When you hear 'bitcoin mining' you imagine that coins are being mined from the ground. Bitcoins have no physical form, so why do we say that we 'mine' them?
It's because, in a way, it's similar to gold digging - bitcoins exist in the protocol's design just as the gold exists underground, but they haven't been unearthed yet. The bitcoin protocol predicts that at some point there will be 21 million bitcoins. What 'miners' do is extracting them, several at a time. They do this as a reward for creating blocks of verified transactions and including them in the blockchain.
For now, let's talk about nodes. A node is a powerful computer that runs the bitcoin software and helps to keep bitcoins active by participating in the transfer of information. Anyone can run a node by downloading a free bitcoin software and leaving the port open. Unfortunately, the disadvantage is that it consumes energy and storage space - the network at the time of writing takes about 145 GB. Nodes distribute bitcoin transactions over the network. One node will send information to several other nodes that it knows, which will pass information to nodes they know, etc. In this way, the information will quickly pass through the entire network.Some of these nodes are mining nodes, usually referred to as 'miners'. These divide transactions into blocks and add them to the blockchain. How do they do it? By solving a complicated mathematical puzzle, which is part of the bitcoin program, and including the answer in the block. The puzzle that requires a solution consists in finding a number that, in combination with the data in the block and transmitted by the hash function, gives the result within a definite range. It is much harder than it seems to be.For trivia lovers, this number is called 'nonce', which is an abbreviation of 'number used once'. In the case of bitcoins, the nonce is an integer between 0 and 4,294,967,296.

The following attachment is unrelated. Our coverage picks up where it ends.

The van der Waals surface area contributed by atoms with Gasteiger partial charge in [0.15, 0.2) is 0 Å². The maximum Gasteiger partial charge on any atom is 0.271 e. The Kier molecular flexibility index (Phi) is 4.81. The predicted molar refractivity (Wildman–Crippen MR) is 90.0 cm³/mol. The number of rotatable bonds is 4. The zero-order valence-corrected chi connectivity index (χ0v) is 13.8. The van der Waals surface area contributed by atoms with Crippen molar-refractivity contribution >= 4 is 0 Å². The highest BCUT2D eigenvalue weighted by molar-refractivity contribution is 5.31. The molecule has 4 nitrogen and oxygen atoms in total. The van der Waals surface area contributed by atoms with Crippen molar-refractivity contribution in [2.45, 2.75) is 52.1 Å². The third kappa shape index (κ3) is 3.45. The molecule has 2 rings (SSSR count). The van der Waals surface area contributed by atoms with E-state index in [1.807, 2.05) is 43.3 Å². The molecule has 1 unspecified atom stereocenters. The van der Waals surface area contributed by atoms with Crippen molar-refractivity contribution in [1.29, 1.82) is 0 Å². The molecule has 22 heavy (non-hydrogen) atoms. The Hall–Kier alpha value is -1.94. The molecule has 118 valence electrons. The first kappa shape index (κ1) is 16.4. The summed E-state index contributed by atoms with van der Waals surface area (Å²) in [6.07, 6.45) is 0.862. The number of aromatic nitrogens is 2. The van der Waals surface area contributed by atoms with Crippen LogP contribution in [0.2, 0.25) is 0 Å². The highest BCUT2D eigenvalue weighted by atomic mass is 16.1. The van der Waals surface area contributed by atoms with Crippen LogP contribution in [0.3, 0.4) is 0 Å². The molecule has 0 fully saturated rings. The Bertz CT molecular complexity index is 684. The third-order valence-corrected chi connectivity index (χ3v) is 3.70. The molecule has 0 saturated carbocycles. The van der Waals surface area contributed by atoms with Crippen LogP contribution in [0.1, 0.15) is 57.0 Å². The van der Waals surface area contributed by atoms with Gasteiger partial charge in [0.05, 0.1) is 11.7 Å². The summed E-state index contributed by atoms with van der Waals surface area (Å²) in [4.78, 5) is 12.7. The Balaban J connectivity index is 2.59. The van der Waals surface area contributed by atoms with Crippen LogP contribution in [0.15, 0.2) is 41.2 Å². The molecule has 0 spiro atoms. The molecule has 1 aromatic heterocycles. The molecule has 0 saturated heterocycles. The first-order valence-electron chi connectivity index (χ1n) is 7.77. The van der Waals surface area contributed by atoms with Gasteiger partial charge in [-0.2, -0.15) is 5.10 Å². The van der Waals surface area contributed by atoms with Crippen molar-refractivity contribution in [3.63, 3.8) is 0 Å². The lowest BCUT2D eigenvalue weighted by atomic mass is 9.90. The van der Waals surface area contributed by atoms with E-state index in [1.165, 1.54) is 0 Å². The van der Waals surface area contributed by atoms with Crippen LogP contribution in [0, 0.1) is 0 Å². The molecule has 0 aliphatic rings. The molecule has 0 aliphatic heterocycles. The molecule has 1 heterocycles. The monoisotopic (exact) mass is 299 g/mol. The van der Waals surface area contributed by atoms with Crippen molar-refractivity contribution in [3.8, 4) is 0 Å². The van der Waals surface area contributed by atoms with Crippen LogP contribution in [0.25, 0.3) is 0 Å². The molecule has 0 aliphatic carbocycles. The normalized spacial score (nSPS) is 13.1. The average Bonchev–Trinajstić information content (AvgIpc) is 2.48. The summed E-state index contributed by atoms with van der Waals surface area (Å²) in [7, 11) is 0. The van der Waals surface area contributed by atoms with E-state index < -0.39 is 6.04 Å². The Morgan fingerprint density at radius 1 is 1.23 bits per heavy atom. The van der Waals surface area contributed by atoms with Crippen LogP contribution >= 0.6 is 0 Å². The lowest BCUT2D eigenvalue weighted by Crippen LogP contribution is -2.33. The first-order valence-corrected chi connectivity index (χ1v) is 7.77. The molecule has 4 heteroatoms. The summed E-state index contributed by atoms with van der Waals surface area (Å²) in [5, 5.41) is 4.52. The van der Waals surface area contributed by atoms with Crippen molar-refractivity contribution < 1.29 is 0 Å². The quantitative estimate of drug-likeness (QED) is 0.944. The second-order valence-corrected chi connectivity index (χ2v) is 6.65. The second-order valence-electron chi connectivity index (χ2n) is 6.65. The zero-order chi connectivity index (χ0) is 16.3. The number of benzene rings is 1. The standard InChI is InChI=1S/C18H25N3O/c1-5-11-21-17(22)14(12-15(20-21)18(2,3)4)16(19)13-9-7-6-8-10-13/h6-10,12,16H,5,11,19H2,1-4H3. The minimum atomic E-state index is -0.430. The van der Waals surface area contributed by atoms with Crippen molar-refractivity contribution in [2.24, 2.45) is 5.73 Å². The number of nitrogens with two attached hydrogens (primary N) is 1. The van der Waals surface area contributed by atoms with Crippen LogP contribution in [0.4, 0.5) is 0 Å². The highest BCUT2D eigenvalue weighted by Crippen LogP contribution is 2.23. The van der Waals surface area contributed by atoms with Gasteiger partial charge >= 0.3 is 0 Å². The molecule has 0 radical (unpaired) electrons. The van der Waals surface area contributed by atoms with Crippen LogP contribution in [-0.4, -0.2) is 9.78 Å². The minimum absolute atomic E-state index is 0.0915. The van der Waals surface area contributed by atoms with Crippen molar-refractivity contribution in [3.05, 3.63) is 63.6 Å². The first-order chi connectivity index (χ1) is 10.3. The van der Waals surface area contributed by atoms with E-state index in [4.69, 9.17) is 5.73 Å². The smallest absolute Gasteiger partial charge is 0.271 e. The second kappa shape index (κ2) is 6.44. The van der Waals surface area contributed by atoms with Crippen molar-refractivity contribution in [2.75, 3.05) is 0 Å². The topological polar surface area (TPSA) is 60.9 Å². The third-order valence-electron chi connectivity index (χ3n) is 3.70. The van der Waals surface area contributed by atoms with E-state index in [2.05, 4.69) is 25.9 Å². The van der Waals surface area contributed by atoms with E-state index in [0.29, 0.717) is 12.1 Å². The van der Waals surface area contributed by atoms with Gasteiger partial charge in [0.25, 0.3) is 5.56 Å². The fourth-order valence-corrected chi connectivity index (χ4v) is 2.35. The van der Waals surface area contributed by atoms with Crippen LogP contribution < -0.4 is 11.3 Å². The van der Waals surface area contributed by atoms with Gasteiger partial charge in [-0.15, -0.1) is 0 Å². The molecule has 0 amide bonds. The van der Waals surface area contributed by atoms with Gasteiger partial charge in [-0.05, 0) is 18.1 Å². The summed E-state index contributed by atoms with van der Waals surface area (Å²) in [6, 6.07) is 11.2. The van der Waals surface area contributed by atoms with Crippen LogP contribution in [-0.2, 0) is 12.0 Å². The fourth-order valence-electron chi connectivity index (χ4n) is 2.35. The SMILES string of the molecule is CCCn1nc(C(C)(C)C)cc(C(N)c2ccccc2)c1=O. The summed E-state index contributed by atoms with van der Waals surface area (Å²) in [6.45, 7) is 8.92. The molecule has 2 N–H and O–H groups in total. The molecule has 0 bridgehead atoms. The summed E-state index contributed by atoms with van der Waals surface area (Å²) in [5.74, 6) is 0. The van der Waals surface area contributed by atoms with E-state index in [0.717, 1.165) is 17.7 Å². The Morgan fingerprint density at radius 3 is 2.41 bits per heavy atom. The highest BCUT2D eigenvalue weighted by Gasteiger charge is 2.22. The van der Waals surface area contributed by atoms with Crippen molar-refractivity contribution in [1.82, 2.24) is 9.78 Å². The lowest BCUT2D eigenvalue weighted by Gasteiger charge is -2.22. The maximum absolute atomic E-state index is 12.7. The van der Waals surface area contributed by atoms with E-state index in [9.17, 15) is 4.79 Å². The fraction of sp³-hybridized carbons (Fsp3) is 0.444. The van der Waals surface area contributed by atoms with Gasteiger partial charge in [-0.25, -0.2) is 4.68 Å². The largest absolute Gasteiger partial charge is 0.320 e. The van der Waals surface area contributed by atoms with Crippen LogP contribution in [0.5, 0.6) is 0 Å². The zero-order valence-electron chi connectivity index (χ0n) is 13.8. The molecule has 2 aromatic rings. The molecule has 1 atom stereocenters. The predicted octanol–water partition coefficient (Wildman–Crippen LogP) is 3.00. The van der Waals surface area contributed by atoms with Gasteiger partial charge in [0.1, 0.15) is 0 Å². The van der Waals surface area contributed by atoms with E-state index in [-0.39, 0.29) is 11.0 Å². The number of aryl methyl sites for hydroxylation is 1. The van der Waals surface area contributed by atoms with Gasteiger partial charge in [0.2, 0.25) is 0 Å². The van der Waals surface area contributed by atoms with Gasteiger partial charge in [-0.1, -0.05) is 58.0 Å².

Solving a puzzle
How do they find this particular number? By guessing it randomly. The hashing function makes it impossible to predict what the result will be. So miners guess the mystery number and use the hash function to combine that number and the data in the block. The resulting hash must begin with a fixed number of zeros. It is not possible to check which number worked because two consecutive integers will give very varying results. Furthermore, there may be several nonces that give the desired result, or there may be not even one - in this case, the miners are still trying, but with a different block configuration.The first miner who has obtained the hash result in the desired range announces a victory for the rest of the network. All other miners immediately stop working on this block and start trying to find the secret number of the next one. As a reward, the winning miner gets a part of new bitcoins.
Although it is not as easy to earn as it seems, there are many mining nodes competing for this prize, and it's just a matter of luck and computing power: the more guessing you can do, the more luck you have. In addition, the costs associated with a mining node are significant, not only because of the need to have powerful hardware - if you have a faster processor than competitors you have a better chance of finding the right number before they do - but also because of the large amount of electricity consumed by these processors.Furthermore, the number of bitcoins awarded for solving a puzzle will be reduced. Currently, it amounts to 12.5, but this number is halved every four years (the next reduction is expected to occur in 2020 or 2021). The bitcoin's value in comparison to the cost of electricity and hardware may increase over the next few years to partially compensate for this reduction, but it is not certain that it will happen.
Difficulties in Bitcoin mining
The difficulty of calculations (the number of zeros required at the beginning of the hash sequence) is often adjusted, so the processing of the block takes about 10 minutes on average.Why 10 minutes? This is the time that the creators of bitcoin consider necessary for a steady and decreasing flow of new coins, up to a maximum of 21 million (expected in 2140).If you have come this far, then congratulations! There is still much to explain about the system, but at least now you have an idea about the general outline, genial programming and the concept. It's the first time we have a system that allows for convenient digital transfers in a decentralized way, free of authorities and resistant to manipulation. The effects can be huge.